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THE MORAL EFFECTS OF CHANGED CIRCUM

STANCES.

BY REV. H. H. PIPER.

1 SAMUEL X. 9 :

“And it was so, that when he had turned back to go from Samuel, that

God gave him another heart."

The language of Scripture in conveying religious and moral truth is always adopted from the common mode of thought and expression prevailing when the sacred author wrote. To make it express to us intelligibly the same useful truth, we must be aware of the state of knowledge at the writer's time; and we must often explain the language as accommodated to the understanding of those for whom it was written, and not corresponding to the nature of things. In natural philosophy and in the economy of nature as it is now understood, did we not use this precaution, we should be led into the grossest mistakes. At one time, indeed, the Scriptures were represented as the depositary of all knowledge, scientific as well as theological ; and the friends of science, who discovered valuable truths in the system of nature, were prosecuted if those truths contradicted, or seemed to contradict, the language of Scripture. But it is now generally known that the Scriptures do not teach natural philosophy, do not attempt to correct popular errors on this subject, and throw no light upon the properties and functions of mind as they are developed in their natural exercise. When this language passes into con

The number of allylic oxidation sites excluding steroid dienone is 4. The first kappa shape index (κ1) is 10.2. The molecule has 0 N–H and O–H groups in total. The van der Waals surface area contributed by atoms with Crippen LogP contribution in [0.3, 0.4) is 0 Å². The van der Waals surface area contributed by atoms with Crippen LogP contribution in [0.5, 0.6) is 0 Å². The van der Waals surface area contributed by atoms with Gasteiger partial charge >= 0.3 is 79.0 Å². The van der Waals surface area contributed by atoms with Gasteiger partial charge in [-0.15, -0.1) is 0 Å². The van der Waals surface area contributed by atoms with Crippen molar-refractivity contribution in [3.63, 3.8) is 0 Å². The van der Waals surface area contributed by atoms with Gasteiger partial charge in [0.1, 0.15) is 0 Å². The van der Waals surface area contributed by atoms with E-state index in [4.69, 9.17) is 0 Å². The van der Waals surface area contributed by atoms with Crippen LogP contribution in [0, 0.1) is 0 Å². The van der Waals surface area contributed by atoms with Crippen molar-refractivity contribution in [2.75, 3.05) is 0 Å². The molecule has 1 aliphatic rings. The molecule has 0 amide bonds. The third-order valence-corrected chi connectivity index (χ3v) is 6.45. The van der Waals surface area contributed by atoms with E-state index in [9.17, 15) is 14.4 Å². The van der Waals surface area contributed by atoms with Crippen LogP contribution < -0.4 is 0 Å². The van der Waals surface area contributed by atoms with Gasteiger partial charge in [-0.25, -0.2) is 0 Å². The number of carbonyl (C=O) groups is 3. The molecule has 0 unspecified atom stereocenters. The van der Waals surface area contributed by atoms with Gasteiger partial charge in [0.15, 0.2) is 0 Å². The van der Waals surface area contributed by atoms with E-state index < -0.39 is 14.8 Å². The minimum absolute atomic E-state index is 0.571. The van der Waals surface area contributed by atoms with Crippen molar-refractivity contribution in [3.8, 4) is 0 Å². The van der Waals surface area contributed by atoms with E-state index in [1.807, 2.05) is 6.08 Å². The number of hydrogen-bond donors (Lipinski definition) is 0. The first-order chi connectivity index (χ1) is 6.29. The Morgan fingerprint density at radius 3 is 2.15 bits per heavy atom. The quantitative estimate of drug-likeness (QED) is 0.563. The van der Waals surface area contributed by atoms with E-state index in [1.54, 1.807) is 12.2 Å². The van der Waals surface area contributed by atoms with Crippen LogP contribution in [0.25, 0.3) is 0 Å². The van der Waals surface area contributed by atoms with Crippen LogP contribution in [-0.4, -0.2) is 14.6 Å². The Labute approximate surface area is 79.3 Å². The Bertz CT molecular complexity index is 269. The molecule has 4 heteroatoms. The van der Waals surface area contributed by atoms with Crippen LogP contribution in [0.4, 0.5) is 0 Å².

ceases.

ventional usage, it then remains to express intelligibly facts and truths with which in reality it has no connection. There is an instance of this in the passage to which I now wish to direct attention. The heart, next to the brain, is the most important vital organ in the economy of life. When its agency is impaired by any disease, life is always in imminent danger. When it can no longer perform its functions, life